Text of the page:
There are different types of trusts and they vary in terms of flexibility, access, control and tax efficiency. They can help you have some control over access while a child or grandchild is young, decide who benefits from the trust fund and in what proportion, and protect your legacy from potential marital disputes among beneficiaries.
If you want to make gifts but don’t want to lose all future access, discounted gift trusts could provide an effective solution. These are designed for people who want to gift money, draw a regular income for the rest of their life and then pass what is remaining of the gift to their heirs potentially free of IHT after their death.
Trusts are an extremely complex planning area, so specialist advice is essential.
Leaving a charitable legacy
Gifts to charities and political parties are also tax-free. Leaving a financial legacy to your chosen charity could be beneficial in several ways while, with careful financial planning, keeping the amount you have to leave to family intact. The legacy itself is exempt from IHT and if it exceeds 10% of the ‘net value’ of your estate (chargeable estate less standard nil-rate bands), a reduced IHT rate of 36% applies. The legacy could also result in the reinstatement of some of your residence nil-rate band.
In other words, the majority of a substantial charitable bequest could be funded from a reduction in IHT rather than a reduction in the amount inherited by family.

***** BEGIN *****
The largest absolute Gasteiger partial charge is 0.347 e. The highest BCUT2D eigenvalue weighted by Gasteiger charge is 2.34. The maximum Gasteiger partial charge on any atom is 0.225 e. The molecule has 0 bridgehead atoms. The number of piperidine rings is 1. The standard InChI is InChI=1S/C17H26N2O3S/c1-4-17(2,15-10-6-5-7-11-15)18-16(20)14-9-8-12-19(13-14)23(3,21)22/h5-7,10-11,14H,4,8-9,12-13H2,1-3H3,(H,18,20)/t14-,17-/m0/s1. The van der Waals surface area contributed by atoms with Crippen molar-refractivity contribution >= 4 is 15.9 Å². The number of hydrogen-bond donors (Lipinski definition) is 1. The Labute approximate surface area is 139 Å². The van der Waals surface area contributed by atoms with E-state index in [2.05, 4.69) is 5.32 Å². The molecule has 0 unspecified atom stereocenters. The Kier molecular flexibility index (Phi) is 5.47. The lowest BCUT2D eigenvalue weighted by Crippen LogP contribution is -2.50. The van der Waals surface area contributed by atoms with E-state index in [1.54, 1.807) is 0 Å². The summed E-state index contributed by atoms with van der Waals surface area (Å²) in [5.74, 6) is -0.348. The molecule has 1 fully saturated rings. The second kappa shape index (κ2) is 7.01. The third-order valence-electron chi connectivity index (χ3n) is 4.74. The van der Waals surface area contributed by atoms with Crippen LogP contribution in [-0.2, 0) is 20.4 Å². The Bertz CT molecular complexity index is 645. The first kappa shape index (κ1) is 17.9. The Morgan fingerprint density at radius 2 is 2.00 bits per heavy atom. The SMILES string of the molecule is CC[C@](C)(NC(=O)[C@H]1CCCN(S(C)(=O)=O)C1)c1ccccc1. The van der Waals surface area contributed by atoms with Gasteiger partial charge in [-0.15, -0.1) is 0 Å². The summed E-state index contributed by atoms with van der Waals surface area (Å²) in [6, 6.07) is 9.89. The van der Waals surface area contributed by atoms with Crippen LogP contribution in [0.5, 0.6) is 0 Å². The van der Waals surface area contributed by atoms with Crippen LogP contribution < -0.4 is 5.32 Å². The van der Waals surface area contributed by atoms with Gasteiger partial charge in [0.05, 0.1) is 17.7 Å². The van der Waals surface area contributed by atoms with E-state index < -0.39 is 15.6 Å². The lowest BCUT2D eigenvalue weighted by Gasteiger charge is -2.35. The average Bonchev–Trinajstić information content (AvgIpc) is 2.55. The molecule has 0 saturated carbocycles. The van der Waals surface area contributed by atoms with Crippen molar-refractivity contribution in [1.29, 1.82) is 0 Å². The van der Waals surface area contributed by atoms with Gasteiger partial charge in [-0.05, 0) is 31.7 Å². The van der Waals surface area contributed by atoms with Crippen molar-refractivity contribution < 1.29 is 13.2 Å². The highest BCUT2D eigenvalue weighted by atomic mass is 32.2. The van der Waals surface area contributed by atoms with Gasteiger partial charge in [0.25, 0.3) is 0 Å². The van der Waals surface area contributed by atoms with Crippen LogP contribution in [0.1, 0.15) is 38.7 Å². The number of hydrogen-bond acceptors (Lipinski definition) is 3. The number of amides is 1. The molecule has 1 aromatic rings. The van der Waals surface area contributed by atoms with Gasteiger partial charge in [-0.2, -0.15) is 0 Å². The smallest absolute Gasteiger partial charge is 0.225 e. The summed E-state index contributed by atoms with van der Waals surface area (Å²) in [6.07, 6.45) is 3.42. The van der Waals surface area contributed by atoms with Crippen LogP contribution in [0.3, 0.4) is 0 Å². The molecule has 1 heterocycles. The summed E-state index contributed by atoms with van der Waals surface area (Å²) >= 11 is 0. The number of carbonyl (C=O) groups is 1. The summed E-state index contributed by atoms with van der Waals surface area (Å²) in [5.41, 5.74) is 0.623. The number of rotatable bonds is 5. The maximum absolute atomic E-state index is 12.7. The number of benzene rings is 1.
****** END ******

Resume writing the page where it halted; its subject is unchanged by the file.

Passing on your retirement pot
If you have built up substantial retirement savings, bear in mind that pensions are often one of the most tax-efficient ways to pass on your wealth. You can potentially pass on your pension to your loved ones as their own retirement pot.
If you have a pension that enables you to do as you wish with your retirement savings – such as a self-invested personal pension (SIPP), or drawdown pension – and you die before reaching age 75, it can usually be passed on free of tax. Benefits remaining in these types of money purchase pensions can be paid tax free as a lump sum, annuity or drawdown income to any beneficiary. After the age of 75, death benefits can still be paid as a lump sum, annuity or drawdown pension, but benefits will be taxed at your beneficiaries’ marginal income tax rates.
How we can help
Whatever your individual circumstances and estate planning objectives, getting some smart advice can help you develop a strategy that is right for you. This could encompass the use of pensions, gifts, trusts, life assurance or even IHT-efficient investments to maximise the potential of your assets for future generations. Ultimately, succession planning is about enabling families to consider their current and future needs, as well as effectively passing on wealth.
The value of investments, and any income from them, can fall and you may get back less than you invested. This does not constitute tax or legal advice. Tax treatment depends on the individual circumstances of each client and may be subject to change in the future. Information is provided only as an example and is not a recommendation to pursue a particular strategy.